I’ve been a fan of Paul Prudhomme since he opened K-Pauls on Chartres Street in New Orleans, published his first cookbook, and started the almost total depopulation of the lowly (until-then) redfish in the Gulf of Mexico – his most famous early recipe was blackened redfish.
Paul cooked what he knew, what he had learned watching his mother and relatives cook, and turned it into great food. I particularly love his gumbo. There are scores, maybe hundreds, of recipes for this versatile and robust dish, but few more exciting than Paul’s. My favorite doesn’t use okra or file powder for thickening, just a really dark roux.
Prudhomme wants a deep black roux for many of his gumbos. Now a roux, for those of you who don’t know, is simply vegetable oil and flour cooked over a high flame and stirred constantly until it turns from whitish to pale brown to reddish brown to dark red to black. You can stop it at any stage and use it for a particular soup or stew. But at the point when it’s dark red to black, and there is so much smoke coming off the pot that you have to blow into it to see the bottom of the pot and judge the color of the roux, then it’s ready for the gumbos I like to cook. And it’s important to see the roux because the color tells you when it’s ready.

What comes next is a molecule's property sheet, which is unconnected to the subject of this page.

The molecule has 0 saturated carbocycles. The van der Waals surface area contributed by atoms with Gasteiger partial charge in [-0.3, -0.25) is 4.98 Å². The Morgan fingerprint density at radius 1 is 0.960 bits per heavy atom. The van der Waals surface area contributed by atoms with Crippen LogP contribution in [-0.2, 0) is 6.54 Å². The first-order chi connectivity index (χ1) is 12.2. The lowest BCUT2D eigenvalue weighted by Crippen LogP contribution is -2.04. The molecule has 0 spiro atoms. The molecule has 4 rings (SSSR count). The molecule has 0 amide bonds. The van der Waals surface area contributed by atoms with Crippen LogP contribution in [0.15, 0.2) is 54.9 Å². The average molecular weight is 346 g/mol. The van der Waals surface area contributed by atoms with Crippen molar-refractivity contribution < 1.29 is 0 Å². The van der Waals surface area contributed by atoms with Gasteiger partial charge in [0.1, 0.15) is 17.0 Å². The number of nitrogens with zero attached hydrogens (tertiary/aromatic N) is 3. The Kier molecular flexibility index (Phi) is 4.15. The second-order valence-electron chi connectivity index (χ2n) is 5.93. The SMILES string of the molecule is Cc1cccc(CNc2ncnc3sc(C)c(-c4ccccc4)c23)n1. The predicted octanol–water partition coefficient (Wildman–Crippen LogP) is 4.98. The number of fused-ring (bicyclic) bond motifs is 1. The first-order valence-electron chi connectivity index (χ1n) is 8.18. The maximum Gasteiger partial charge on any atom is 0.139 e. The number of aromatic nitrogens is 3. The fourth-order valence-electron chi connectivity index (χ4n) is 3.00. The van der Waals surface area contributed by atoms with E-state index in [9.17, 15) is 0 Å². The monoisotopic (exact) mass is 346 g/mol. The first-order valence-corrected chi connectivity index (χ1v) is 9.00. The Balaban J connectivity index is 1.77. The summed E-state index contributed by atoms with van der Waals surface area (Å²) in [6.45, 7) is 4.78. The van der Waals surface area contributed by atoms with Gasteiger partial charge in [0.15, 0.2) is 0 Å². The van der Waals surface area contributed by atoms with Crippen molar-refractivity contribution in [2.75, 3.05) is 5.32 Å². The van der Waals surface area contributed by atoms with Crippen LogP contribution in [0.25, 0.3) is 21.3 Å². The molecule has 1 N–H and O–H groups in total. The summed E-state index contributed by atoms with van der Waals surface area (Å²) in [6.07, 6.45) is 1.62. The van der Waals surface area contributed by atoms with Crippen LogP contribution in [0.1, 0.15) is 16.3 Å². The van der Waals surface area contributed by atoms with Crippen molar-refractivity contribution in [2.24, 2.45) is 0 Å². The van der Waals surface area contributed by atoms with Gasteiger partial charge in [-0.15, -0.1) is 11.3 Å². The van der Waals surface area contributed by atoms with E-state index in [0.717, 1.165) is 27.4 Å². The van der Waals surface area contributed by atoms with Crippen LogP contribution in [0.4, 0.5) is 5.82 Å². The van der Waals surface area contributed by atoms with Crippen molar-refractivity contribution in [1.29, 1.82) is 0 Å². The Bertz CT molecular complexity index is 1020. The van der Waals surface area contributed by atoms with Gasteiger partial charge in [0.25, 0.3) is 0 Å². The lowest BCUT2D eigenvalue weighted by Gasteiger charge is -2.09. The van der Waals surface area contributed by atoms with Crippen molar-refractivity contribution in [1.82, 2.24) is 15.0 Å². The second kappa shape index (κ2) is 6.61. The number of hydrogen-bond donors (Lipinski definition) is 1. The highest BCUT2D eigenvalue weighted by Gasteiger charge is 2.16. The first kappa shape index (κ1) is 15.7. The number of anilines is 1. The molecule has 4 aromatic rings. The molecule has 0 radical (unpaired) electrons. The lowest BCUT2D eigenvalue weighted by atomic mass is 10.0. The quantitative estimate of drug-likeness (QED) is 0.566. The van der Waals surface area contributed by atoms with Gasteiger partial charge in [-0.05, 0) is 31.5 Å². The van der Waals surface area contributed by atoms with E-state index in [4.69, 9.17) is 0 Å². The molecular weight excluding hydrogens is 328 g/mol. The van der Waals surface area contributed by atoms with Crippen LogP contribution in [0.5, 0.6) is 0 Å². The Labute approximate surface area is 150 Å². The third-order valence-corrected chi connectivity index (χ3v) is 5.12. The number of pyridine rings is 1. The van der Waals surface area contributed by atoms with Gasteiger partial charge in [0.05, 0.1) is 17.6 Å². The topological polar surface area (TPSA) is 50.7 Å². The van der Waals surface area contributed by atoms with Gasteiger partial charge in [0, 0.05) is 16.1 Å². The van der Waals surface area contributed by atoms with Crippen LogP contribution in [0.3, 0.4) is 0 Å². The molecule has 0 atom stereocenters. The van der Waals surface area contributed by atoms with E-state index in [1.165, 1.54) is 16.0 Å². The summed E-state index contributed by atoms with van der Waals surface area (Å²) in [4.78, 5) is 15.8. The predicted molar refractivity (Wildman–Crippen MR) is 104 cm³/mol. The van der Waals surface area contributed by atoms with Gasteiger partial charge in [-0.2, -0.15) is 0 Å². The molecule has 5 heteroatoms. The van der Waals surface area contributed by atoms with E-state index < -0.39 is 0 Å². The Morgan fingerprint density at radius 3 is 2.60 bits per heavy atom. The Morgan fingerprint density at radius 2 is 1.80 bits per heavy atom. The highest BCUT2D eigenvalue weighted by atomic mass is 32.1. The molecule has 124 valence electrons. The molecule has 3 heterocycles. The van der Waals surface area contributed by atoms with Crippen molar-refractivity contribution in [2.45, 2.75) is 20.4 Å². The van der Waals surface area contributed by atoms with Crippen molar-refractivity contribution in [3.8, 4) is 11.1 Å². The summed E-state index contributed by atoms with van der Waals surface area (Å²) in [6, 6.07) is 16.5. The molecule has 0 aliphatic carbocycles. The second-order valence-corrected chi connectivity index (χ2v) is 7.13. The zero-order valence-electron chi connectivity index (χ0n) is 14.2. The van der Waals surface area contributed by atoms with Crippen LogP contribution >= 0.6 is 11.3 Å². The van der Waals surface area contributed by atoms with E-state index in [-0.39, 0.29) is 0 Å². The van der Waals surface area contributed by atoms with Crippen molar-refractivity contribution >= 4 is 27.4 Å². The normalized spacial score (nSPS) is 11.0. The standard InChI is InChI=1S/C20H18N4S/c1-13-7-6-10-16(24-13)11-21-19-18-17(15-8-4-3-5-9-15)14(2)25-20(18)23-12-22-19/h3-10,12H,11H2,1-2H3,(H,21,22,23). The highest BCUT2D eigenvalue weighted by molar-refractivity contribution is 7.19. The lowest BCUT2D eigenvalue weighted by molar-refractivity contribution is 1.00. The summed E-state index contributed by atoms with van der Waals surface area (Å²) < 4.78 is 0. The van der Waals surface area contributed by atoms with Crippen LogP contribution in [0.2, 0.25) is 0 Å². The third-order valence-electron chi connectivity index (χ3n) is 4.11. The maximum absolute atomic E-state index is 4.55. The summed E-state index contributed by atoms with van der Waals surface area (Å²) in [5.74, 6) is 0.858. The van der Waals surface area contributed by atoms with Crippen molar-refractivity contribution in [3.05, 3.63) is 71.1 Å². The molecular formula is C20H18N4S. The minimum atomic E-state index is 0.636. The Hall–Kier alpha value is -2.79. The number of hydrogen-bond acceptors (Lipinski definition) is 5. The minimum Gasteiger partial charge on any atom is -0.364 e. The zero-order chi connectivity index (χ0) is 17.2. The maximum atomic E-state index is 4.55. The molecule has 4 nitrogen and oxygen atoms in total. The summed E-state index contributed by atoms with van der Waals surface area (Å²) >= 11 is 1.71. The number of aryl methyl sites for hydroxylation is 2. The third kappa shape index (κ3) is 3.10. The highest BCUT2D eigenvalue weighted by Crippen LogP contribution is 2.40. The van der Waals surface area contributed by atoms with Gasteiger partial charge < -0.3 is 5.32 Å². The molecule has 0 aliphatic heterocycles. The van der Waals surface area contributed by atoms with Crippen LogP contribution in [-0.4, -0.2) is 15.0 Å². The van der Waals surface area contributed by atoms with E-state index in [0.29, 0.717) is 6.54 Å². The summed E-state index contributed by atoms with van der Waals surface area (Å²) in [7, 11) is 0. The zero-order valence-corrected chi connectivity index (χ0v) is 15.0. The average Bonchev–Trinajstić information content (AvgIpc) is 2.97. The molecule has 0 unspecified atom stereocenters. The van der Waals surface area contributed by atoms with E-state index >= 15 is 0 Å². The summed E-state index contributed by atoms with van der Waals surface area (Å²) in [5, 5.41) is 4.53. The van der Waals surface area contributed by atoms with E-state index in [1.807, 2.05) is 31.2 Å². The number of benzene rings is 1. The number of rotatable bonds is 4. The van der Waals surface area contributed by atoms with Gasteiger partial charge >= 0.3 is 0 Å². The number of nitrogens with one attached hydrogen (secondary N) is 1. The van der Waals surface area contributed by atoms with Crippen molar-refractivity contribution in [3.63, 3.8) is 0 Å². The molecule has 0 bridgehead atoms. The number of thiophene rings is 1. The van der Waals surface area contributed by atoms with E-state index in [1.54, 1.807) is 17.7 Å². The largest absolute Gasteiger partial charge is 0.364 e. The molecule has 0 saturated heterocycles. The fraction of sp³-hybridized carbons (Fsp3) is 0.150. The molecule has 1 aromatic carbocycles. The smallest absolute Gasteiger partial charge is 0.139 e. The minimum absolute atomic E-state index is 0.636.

When the color has just turned a shade darker than the darkest red, it’s at the proper temperature and it’s time to cool it off – instantly – by tossing in a few cups of chopped onions, bell peppers and celery. This causes something like an explosion of boiling oil and vegetables, but it cools the roux. The vegetables cook quickly as you stir the pot. You add more, along with spices and garlic, and later, a chicken or seafood stock. The result is a dark, smooth base into which you add the meats and fish: andouille sausage, chicken, beef, pork shrimp, oysters, crab, crawfish or other fish. You serve the result hot over rice or grits.
Wonderful, wonderful, filling and satisfying. I’ve made it for years and enjoy it every time.